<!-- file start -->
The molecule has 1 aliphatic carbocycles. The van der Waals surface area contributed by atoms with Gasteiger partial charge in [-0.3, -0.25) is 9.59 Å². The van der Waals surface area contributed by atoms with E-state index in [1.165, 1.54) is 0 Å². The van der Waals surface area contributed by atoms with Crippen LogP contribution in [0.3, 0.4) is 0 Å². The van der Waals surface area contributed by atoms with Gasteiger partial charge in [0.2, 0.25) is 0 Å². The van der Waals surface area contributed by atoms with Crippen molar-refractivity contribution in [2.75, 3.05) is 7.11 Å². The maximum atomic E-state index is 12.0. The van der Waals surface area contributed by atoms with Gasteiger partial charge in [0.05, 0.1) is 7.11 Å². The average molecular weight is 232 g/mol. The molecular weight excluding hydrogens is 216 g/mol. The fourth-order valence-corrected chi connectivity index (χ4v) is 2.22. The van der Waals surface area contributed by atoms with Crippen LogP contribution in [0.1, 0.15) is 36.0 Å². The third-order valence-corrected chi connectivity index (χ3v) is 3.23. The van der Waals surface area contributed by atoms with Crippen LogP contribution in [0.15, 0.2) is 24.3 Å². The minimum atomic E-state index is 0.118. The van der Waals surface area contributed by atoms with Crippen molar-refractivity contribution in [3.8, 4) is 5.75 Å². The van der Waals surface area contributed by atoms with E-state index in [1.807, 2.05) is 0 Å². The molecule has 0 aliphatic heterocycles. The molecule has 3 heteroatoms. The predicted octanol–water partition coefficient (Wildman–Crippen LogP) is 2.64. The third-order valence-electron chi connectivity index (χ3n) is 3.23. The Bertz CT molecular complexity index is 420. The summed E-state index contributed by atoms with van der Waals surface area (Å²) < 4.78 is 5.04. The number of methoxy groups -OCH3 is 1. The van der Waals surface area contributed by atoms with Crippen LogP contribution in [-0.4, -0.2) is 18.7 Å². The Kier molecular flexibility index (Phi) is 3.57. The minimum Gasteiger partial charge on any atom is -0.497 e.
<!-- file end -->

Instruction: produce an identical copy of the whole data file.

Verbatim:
The molecule has 1 aliphatic carbocycles. The van der Waals surface area contributed by atoms with Gasteiger partial charge in [-0.3, -0.25) is 9.59 Å². The van der Waals surface area contributed by atoms with E-state index in [1.165, 1.54) is 0 Å². The van der Waals surface area contributed by atoms with Crippen LogP contribution in [0.3, 0.4) is 0 Å². The van der Waals surface area contributed by atoms with Gasteiger partial charge in [0.2, 0.25) is 0 Å². The van der Waals surface area contributed by atoms with Crippen molar-refractivity contribution in [2.75, 3.05) is 7.11 Å². The maximum atomic E-state index is 12.0. The van der Waals surface area contributed by atoms with Gasteiger partial charge in [0.05, 0.1) is 7.11 Å². The average molecular weight is 232 g/mol. The molecular weight excluding hydrogens is 216 g/mol. The fourth-order valence-corrected chi connectivity index (χ4v) is 2.22. The van der Waals surface area contributed by atoms with Crippen LogP contribution in [0.1, 0.15) is 36.0 Å². The third-order valence-corrected chi connectivity index (χ3v) is 3.23. The van der Waals surface area contributed by atoms with Crippen LogP contribution in [0.15, 0.2) is 24.3 Å². The minimum atomic E-state index is 0.118. The van der Waals surface area contributed by atoms with Crippen molar-refractivity contribution in [3.8, 4) is 5.75 Å². The van der Waals surface area contributed by atoms with E-state index in [1.807, 2.05) is 0 Å². The molecule has 0 aliphatic heterocycles. The molecule has 3 heteroatoms. The predicted octanol–water partition coefficient (Wildman–Crippen LogP) is 2.64. The third-order valence-electron chi connectivity index (χ3n) is 3.23. The Bertz CT molecular complexity index is 420. The summed E-state index contributed by atoms with van der Waals surface area (Å²) < 4.78 is 5.04. The number of methoxy groups -OCH3 is 1. The van der Waals surface area contributed by atoms with Crippen LogP contribution in [-0.4, -0.2) is 18.7 Å². The Kier molecular flexibility index (Phi) is 3.57. The minimum Gasteiger partial charge on any atom is -0.497 e.